Last week, the legal unraveling of the Obama-era campus sexual-assault guidelines entered a new phase. A student accused of sexual assault and subject to an unlawful, unconstitutional adjudication process filed a motion seeking class-action certification in his pre-existing lawsuit against Michigan State University. Rather than seeking to void the results only of his own flawed adjudication, he’s now seeking to void every adjudication where accused students were punished “without first being afforded a live hearing and opportunity for cross examination.”
This new motion comes after a wave of cases across the country that have invalidated and reversed the results of campus kangaroo courts — and these rulings are coming from judges across the political/judicial spectrum. In California, progressive state-court judges issued rulings that effectively halted proceedings in 75 campus sexual-misconduct cases, while California universities reworked their processes. Earlier this month, Amy Coney Barrett and the Seventh Circuit Court of Appeals joined dozens of other courts in ruling that university processes should face exacting legal scrutiny.
In fact, it’s hard to think of a modern legal policy more thoroughly repudiated than the Obama administration’s 2011 “Dear colleague” letter , which required every single public and private college that received federal funds (except for the few religious colleges that had opted out of Title IX) to adjudicate sexual-misconduct complaints under streamlined procedures that mandated lower burdens of proof, implemented a form of double jeopardy, and discouraged basic elements of due process, such as cross-examination.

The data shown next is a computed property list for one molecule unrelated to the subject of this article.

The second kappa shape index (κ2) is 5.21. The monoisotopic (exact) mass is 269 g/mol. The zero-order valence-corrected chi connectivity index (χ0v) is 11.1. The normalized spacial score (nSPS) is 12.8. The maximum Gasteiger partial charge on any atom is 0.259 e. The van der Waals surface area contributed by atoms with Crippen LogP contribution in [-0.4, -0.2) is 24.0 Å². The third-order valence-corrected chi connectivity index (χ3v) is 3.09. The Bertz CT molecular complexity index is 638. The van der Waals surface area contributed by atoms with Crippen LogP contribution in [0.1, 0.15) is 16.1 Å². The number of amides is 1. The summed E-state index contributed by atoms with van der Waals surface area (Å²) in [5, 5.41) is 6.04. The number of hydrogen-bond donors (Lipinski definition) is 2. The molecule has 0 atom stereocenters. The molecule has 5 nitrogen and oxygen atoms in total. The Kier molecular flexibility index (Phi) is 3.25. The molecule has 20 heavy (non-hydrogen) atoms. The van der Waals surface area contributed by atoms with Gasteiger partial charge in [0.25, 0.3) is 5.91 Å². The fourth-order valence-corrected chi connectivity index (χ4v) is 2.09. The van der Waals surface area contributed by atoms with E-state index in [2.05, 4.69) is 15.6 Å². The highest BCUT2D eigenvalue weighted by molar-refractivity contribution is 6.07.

Acting under intense internal and external pressure — and empowered by a #BelieveWomen ideology that dogmatically asserted that it is extremely rare for women to file false sexual-assault claims — universities encouraged women to report and prosecute cases under a system that was built from the ground up in defiance of generations of jurisprudence defining appropriate due process and in defiance of clear legal standards that prevent both anti-male and anti-female discrimination.